Put candidly, I think every poet who wants to write rhyming poems needs first to learn how to write without rhymes.
First step for a poet hoping to pen good rhymes is to develop his/her power of metaphor and imagery creation — appealing to all the senses of the reader.
The danger of failing to take that first step is that you’ll write many poems whose beauty only ends at end of the lines, just the rhyming sound.
Omolola, I am here to say I love you
Do not doubt me, I swear I really do
Because you are my one and only
And with you alone I want to be
A good poem you might say, after all, it has good rhymes, but we could achieve the same message with better imagery and better overall appeal (and even better rhymes).
Rhyming is a device that adds beauty to a poem, but when you chase it alone, you lose some of the beauty that other poetic devices can give your poem.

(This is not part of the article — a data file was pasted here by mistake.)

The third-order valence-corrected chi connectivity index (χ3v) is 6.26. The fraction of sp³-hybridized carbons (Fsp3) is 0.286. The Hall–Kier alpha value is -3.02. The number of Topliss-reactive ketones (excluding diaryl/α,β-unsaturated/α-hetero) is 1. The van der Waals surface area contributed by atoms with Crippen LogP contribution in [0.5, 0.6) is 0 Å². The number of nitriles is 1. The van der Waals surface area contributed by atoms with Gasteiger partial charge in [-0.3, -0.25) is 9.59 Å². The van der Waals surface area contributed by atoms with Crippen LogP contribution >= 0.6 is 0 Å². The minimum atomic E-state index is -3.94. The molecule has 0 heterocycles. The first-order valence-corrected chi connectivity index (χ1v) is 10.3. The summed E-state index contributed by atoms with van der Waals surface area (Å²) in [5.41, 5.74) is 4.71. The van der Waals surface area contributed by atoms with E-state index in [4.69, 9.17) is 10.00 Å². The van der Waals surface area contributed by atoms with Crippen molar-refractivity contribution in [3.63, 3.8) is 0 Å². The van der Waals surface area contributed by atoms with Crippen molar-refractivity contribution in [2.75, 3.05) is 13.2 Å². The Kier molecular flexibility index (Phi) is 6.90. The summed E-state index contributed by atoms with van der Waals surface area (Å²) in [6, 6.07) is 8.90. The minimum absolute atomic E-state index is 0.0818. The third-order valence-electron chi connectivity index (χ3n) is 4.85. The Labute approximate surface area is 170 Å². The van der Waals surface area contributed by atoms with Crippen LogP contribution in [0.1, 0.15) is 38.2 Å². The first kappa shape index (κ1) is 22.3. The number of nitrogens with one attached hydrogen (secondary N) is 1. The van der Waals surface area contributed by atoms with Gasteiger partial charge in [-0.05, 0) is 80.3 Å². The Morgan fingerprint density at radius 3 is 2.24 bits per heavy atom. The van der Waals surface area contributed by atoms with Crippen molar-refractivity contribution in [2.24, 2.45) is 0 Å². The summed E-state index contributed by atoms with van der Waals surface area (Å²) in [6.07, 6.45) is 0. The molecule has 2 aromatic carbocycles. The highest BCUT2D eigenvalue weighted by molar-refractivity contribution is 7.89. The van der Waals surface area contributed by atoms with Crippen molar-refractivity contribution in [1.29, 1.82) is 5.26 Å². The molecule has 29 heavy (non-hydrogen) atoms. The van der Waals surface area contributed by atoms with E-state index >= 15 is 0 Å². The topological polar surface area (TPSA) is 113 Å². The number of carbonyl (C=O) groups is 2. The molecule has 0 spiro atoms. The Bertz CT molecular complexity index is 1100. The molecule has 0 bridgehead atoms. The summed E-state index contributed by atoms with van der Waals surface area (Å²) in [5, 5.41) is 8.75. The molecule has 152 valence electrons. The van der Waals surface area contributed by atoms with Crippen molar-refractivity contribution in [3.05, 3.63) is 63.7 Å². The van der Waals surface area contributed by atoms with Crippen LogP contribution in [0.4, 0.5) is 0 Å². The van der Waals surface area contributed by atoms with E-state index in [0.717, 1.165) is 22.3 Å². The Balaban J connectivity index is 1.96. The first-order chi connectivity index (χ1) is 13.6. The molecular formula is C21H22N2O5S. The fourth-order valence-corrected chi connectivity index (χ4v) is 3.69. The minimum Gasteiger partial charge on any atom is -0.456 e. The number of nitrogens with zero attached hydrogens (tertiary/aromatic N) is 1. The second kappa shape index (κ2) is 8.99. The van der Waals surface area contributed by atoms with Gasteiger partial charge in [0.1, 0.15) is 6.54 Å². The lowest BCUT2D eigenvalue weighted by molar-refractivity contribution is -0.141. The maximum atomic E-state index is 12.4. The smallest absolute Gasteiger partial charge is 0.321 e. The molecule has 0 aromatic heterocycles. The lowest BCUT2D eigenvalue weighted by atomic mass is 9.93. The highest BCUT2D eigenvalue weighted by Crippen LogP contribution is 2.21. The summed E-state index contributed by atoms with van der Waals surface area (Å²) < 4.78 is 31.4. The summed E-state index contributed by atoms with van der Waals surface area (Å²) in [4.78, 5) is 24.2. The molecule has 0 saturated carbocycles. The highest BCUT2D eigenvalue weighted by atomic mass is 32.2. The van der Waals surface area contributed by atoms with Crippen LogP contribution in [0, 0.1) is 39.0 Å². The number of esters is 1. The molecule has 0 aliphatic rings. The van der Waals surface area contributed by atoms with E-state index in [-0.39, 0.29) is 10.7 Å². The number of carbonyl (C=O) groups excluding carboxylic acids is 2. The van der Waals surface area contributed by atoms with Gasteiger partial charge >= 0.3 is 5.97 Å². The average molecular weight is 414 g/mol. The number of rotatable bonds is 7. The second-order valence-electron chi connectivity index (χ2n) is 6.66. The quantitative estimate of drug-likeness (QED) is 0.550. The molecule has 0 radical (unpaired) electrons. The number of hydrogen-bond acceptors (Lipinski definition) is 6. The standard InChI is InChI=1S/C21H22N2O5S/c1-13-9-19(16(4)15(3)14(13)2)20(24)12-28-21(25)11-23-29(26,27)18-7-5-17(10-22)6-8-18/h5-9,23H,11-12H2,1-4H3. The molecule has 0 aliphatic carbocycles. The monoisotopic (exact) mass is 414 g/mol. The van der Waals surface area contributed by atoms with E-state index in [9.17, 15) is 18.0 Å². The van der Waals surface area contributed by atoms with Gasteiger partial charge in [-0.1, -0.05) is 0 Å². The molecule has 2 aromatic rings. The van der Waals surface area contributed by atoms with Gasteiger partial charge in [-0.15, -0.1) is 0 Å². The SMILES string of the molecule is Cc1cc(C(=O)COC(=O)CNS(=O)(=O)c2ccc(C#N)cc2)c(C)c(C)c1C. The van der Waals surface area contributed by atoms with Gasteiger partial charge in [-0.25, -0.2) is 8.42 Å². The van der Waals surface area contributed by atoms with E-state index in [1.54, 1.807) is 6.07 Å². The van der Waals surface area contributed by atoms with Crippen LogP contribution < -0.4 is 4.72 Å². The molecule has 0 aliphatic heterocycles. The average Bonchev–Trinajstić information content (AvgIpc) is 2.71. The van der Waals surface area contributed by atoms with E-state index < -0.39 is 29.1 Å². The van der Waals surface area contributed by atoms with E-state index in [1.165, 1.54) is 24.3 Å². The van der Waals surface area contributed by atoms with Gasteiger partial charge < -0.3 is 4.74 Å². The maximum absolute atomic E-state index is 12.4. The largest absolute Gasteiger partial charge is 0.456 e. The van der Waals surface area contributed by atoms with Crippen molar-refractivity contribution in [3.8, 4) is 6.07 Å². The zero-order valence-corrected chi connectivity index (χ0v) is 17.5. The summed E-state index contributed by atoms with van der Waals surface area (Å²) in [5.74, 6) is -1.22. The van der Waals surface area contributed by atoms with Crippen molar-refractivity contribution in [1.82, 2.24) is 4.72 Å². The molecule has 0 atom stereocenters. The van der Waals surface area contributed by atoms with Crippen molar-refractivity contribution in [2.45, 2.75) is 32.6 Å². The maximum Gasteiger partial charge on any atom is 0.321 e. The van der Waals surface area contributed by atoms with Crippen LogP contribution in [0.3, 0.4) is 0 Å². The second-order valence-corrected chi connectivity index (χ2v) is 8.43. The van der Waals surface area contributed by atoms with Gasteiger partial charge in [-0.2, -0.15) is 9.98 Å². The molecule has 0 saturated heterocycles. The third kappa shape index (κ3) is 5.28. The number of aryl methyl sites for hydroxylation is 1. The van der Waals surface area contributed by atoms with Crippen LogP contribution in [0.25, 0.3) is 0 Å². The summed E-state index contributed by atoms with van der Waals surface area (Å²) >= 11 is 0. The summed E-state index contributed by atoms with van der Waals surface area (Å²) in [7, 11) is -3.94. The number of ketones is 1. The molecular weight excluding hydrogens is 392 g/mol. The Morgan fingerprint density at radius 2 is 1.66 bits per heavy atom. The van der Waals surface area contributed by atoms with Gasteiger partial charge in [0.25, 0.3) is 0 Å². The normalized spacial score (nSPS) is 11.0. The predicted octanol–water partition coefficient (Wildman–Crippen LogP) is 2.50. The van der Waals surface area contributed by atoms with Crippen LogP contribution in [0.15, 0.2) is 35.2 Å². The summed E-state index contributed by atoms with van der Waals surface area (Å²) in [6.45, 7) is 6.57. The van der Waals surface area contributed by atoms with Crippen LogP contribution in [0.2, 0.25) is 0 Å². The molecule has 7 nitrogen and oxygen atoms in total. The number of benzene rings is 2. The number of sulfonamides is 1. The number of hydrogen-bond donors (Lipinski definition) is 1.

*The stanza above has no imagery, no metaphor, just you/do and only/be
Omolola, this day I undress my love for you
with the moon and stars as silent witness
my soul trembles …my soul kneels too
take my heart! take me, my princess
Beyond rhymes, what many people write as poems are just watery stanzas which are mostly wedged with rhymes that are mere clichés.
“It’s not always about rhyme. Convey meaning, paint a picture, create the imagery to illustrate the fact that you can take your audience miles away from …stop them from being them and give them a chance to be you
Do so without preamble.. Do so with finesse. So that maybe, just maybe, they will come to your work again and again, for that trip. That escape.
— Henry Nwokobia
So, to rhyme well, work on your imagery, read unrhymed poems, write unrhymed poems and get deep into the use of metaphors —and other poetic devices.
Then you will have very good rhymed-poems.